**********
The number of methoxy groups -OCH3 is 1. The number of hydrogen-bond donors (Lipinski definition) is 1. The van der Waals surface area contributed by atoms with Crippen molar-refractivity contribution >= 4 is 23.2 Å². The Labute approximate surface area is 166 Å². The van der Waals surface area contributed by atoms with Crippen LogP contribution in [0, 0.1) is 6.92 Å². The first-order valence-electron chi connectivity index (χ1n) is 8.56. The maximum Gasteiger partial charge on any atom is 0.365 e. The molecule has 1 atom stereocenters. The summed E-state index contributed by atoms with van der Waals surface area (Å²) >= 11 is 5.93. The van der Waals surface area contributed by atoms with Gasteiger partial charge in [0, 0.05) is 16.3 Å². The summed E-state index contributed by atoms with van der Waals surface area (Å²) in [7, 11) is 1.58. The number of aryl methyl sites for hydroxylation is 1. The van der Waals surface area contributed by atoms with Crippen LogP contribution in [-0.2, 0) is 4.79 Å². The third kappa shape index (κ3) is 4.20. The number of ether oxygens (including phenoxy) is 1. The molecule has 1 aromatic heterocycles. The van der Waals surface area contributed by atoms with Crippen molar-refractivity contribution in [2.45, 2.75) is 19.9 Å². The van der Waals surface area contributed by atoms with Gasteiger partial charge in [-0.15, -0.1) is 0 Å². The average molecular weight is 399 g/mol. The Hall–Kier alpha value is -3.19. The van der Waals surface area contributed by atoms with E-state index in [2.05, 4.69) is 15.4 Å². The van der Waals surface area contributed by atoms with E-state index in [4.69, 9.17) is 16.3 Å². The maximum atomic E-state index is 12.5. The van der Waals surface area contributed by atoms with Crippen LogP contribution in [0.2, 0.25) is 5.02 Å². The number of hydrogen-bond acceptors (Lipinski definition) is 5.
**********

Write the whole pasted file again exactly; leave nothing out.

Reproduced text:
The number of methoxy groups -OCH3 is 1. The number of hydrogen-bond donors (Lipinski definition) is 1. The van der Waals surface area contributed by atoms with Crippen molar-refractivity contribution >= 4 is 23.2 Å². The Labute approximate surface area is 166 Å². The van der Waals surface area contributed by atoms with Crippen LogP contribution in [0, 0.1) is 6.92 Å². The first-order valence-electron chi connectivity index (χ1n) is 8.56. The maximum Gasteiger partial charge on any atom is 0.365 e. The molecule has 1 atom stereocenters. The summed E-state index contributed by atoms with van der Waals surface area (Å²) >= 11 is 5.93. The van der Waals surface area contributed by atoms with Gasteiger partial charge in [0, 0.05) is 16.3 Å². The summed E-state index contributed by atoms with van der Waals surface area (Å²) in [7, 11) is 1.58. The number of aryl methyl sites for hydroxylation is 1. The van der Waals surface area contributed by atoms with Crippen LogP contribution in [-0.2, 0) is 4.79 Å². The third kappa shape index (κ3) is 4.20. The number of ether oxygens (including phenoxy) is 1. The molecule has 1 aromatic heterocycles. The van der Waals surface area contributed by atoms with Crippen molar-refractivity contribution in [2.45, 2.75) is 19.9 Å². The van der Waals surface area contributed by atoms with Gasteiger partial charge in [-0.15, -0.1) is 0 Å². The average molecular weight is 399 g/mol. The Hall–Kier alpha value is -3.19. The van der Waals surface area contributed by atoms with E-state index in [2.05, 4.69) is 15.4 Å². The van der Waals surface area contributed by atoms with E-state index in [4.69, 9.17) is 16.3 Å². The maximum atomic E-state index is 12.5. The van der Waals surface area contributed by atoms with Crippen LogP contribution in [0.2, 0.25) is 5.02 Å². The number of hydrogen-bond acceptors (Lipinski definition) is 5.